Whisky from Skye and West Mersea oysters – a marriage made in heaven

21 Feb

What’s a fine single malt from Scotland’s west coast doing in an Essex oyster shed? Attempting to prove to connoisseurs, in a suitably wild seaside setting, that it  makes a fine partner to the natives and rock oysters of West Mersea, from whose beds many of London’s top chefs source their bivalves.

The Wanderers, long-time oyster fiends, didn’t need much tempting down to The Company Shed, the seafood caff run by seventh-generation oyster man Richard Haward, especially when the invitation came from Talisker.   This house is a star turn of the Whisky Coast, the route through Scotland’s Highland and Island distilleries which conveniently parallels that region’s delightful seafood trail.

We fell in love with seafood on Skye at the now legendary Three Chimneys long before we ever tasted the Talisker, which has been distilled in handsome pot stills in picturesque white buildings on a wild cove for some 170 years.   And when we finally got to tour the distillery and write it up a couple of years ago, it was on a day we had to rush for a plane on the mainland and couldn’t stop to taste.

As the man from Talisker was setting up a range of bottles to put that right this week, we were diving head-first into the oysters.    The fat rocks, with a pure, clean taste of the ocean, were divine, but this is the season for the much rarer natives, whose creamy flesh and delicate flavour were not to be sullied with the shallot vinegar or Tabasco set out on the tasting table.  Haward doesn’t rate these commonplace condiments either(though the locals won’t touch oysters without Tabasco in New Orleans) – he barely approves of a squeeze of lemon!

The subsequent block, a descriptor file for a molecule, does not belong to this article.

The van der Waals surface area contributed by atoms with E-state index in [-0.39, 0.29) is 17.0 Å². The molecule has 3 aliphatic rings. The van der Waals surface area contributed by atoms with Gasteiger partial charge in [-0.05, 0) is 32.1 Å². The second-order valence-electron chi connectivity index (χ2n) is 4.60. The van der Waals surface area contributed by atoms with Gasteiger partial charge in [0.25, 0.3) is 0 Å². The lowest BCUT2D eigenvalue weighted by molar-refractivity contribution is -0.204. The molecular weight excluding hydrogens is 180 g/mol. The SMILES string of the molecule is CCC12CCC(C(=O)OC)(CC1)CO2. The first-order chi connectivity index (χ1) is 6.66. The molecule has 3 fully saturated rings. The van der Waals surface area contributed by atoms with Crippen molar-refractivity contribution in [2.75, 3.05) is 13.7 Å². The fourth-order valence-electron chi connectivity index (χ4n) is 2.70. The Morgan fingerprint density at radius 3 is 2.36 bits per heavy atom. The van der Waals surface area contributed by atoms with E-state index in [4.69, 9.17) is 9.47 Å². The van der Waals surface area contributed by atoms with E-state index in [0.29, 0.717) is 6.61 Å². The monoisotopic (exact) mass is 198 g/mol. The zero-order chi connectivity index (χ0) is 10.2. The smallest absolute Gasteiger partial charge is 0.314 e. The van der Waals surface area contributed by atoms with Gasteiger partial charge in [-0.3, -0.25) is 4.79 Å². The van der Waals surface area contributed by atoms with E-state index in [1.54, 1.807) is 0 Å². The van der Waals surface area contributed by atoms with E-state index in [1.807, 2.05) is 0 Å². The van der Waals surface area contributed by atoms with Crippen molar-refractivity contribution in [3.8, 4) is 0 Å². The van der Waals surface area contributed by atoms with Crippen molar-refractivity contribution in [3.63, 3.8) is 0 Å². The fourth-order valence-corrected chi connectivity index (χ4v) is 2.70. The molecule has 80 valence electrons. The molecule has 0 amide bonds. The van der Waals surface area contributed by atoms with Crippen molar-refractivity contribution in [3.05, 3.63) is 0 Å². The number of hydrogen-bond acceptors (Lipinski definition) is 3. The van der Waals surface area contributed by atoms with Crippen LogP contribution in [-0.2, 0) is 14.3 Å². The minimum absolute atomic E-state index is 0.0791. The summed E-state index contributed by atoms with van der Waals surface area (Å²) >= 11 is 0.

After we had had our fill, and also sampled superb scallops tossed briefly in butter infused with lemon zest by celebrity chef Valentine Warner,  we took to the Talisker.  The range of four bottles could not have been more diverse, the basic 10-year-old exhibiting that peaty, smoky flavour associated with malts from the islands, particularly Islay.    Like all Talisker, it was a beautiful, bright gold, but the peat and smoke seemed almost absent in the 18-year-old, which is twice the price;  more elegant, perhaps, but less distinctive in character.   For me at least, the 57 North, named both for the latitude of its origins and its alcohol by volume strength, and priced mid-way between the first two, was the best of both worlds – less aggressive than the younger whisky with more personality than its older sister.  Much smoother, too, than you’d expect for a spirit of this strength.

Warner fed us crab gratin and roe deer in a rich jus with baby carrots and beetroot to soak up the alcohol.   Then came the huge, sweet treat of Montebianco – a sweetened chestnut puree – infused with Talisker, covered in crackling caramel and served with plenty of whipped cream on the side.   Delicious, but it’s the memories of those raw oysters and barely-cooked scallops, both tasting of lemon-scented ocean, which will resonate with us for years, and it’s interesting to know whisky expert Dr. Nicholas Morgan finds oyster notes in the nose of the Talisker too.

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